The Nanaya implementation of the Urn problem
The Nanaya implementation of the Urn problem

We admit we make some simplifications in the paper, namely use of binomial probability distributions and assumptions that populations are very large. For almost everyone, these are pretty good assumptions but not for people in small populations. This gets into a lot of theoretical combinatorics which is well understood but not yet implemented.

Utility Function Valuation

This is the ugly philosophically ugly part where we literally put values to things that ordinarily don’t have numbers associated with them: like compatibility and happiness.

Using personality test results for who you are, who you want, and who your partner is we can estimate how happy you’ll be in any given relationship. We can also use your personality and romantic history to gauge how happy you’ll be in time as you’re single.

To simulate a random match you meet through the course of your life, we run a Monte Carlo simulation based on the groups you interact with. Some groups will have their own types of traits that lead to specific archetypes or segments (in demographic-speak) – we want to respect what’s observed in reality so we use these archetypes in seeding the randomness of the Monte Carlo.

Reporting the Results

With all of the above done, all that’s left is showing the numbers in a way that’s easy to digest!

If you sign up and take our personality tests, we’ll be inviting you to join our Beta program when it’s ready! So be sure to take your personality test and start today!

 

Does Online Dating Actually Boost Your Odds?

This is a bit of a no-brainer: online dating increases your exposure to more people than you ordinarily would run into each day. Sometimes that’s not so good:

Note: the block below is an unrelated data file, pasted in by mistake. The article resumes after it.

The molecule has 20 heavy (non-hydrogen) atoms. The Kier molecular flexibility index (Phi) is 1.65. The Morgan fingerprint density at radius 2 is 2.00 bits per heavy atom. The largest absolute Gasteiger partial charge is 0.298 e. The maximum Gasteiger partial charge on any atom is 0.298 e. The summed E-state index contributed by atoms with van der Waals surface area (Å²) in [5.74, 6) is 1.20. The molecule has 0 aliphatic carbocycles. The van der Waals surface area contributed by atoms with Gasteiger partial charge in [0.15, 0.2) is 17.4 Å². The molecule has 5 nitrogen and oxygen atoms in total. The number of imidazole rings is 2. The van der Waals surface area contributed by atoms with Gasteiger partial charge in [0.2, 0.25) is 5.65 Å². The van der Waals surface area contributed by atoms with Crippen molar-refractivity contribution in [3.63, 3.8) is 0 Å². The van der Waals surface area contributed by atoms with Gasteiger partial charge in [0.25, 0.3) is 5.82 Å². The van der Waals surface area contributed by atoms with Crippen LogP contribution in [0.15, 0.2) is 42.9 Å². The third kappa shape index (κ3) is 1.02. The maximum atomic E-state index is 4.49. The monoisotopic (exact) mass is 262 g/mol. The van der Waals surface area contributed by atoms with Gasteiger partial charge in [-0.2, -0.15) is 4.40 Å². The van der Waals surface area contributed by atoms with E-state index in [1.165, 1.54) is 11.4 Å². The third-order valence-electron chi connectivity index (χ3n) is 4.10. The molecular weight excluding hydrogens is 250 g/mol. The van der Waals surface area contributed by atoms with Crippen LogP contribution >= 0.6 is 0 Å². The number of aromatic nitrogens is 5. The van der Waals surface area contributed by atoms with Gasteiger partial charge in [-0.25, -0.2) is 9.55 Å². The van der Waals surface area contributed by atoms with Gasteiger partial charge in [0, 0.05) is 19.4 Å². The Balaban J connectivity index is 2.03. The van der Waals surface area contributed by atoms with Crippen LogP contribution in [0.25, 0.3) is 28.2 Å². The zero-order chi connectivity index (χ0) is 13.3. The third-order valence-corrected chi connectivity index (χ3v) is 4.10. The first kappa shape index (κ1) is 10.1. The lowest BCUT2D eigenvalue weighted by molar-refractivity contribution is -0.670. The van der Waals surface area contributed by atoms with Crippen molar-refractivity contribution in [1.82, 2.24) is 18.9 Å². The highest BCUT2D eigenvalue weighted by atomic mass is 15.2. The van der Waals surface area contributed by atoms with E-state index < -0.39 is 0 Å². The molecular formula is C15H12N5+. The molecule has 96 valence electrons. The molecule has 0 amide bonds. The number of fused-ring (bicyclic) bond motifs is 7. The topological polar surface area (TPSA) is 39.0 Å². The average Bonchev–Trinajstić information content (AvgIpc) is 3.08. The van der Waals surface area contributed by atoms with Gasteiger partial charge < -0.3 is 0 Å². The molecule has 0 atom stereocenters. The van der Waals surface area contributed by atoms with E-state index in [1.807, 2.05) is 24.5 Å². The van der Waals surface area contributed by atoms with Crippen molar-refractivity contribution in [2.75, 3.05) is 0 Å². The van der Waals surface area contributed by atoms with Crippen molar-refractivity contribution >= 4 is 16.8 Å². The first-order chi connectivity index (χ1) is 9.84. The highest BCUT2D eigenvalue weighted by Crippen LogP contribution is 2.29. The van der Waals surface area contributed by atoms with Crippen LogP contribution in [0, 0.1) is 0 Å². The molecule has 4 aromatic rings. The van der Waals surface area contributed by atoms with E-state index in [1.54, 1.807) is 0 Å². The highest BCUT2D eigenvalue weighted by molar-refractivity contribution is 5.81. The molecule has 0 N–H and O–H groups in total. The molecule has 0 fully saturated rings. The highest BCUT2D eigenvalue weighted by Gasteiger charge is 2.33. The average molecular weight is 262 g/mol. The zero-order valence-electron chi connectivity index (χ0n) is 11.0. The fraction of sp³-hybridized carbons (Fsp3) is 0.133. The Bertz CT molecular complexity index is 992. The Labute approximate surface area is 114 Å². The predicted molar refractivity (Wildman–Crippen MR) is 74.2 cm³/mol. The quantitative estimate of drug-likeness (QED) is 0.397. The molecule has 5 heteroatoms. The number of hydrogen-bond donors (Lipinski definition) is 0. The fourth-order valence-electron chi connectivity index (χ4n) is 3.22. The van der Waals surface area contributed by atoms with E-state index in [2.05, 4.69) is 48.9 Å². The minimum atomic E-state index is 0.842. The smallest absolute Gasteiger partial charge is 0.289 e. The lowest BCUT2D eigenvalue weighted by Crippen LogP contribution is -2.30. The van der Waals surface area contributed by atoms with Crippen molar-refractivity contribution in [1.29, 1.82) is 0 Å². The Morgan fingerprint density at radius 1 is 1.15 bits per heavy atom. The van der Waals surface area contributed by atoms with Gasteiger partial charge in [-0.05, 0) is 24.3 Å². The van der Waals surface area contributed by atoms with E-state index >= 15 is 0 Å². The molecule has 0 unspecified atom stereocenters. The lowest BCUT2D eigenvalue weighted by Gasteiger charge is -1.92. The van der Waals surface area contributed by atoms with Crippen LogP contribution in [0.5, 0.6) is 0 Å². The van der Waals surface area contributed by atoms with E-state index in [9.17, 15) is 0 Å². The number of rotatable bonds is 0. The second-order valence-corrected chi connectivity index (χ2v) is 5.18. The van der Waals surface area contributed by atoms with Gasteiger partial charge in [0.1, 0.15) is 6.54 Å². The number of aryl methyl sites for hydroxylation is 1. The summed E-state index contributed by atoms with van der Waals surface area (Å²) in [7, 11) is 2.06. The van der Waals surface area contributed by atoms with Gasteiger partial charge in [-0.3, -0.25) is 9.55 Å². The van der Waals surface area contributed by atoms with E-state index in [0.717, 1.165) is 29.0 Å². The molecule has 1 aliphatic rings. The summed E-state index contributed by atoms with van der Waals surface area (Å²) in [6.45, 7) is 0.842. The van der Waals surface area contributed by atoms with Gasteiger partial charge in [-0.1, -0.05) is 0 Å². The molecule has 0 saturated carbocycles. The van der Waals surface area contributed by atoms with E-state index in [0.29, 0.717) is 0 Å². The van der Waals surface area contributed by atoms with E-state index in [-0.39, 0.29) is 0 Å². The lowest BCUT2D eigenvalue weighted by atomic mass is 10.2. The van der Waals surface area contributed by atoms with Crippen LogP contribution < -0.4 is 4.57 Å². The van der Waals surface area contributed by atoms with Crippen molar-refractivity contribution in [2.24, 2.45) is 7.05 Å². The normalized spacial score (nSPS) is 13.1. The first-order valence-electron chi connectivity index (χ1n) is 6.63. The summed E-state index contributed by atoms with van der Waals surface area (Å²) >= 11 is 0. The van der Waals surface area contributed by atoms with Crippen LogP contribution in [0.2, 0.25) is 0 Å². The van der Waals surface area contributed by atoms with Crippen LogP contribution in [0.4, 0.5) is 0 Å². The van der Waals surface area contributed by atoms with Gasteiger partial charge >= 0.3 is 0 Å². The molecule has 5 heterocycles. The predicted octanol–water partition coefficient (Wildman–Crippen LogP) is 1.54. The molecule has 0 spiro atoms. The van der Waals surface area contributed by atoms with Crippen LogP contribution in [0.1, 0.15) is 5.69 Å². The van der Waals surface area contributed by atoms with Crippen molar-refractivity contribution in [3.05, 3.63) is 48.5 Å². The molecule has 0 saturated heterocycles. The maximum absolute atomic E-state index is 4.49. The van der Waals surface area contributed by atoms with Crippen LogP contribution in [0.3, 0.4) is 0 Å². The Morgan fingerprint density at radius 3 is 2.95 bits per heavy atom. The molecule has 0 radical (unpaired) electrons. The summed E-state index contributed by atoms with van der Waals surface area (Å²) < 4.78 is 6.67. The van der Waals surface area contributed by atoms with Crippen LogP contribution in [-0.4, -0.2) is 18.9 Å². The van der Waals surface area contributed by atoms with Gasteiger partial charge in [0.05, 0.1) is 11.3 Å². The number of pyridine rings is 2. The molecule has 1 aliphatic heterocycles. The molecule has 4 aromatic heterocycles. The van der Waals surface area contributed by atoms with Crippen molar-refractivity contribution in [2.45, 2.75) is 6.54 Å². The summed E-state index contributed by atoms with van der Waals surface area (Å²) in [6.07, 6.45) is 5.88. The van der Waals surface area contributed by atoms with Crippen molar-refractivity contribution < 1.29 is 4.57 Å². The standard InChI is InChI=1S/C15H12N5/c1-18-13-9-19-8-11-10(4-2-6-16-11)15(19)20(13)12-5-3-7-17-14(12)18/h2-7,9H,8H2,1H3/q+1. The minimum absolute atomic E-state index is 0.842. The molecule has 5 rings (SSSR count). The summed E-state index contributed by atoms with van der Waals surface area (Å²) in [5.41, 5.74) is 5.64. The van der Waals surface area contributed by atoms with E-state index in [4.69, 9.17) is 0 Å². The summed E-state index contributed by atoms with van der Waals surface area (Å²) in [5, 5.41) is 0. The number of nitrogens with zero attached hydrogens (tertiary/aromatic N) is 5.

But let’s face it, it’s not always easy to meet people you want to meet and the one might be out there. There’s pretty minimal investment in online dating, for better or worse.  If you use a site like eHarmony or OkCupid, they do a bit of work in figuring out your personality and finding matches that you’d likely be compatible with. That makes things even easier.

But is it worth that minimal investment? The costs of premium services, frustration of having your messages ignored, objectifying remarks, and simply the wherewithal needed to maintain yet another online account?

If you have thick enough skin, yes. It’s all in the math.

We can use a few portions of the Nanaya’s algorithm to show the impact. At a high level, there are two major factors that govern whether or not you will run into a match: how you interact within groups you belong and the chance that, upon any given encounter within a group, that a person will be your type.

I’ve used values from a volunteer who lives a rather normal, post-college life in the same city she was raised. She isn’t too picky but because there isn’t too much variation in social habits, the odds of someone new popping up aren’t distinctly high. In fact, the ideal environment for meeting compatible matches, work, is also one of the worst because of low turnover rate. She isn’t very picky but just enough that people she’ll run into out on the town will probably not be her type but a group of close friends has a different distribution of personalities than the city itself. Distant friends, family, and strangers met traveling are the smallest contribution.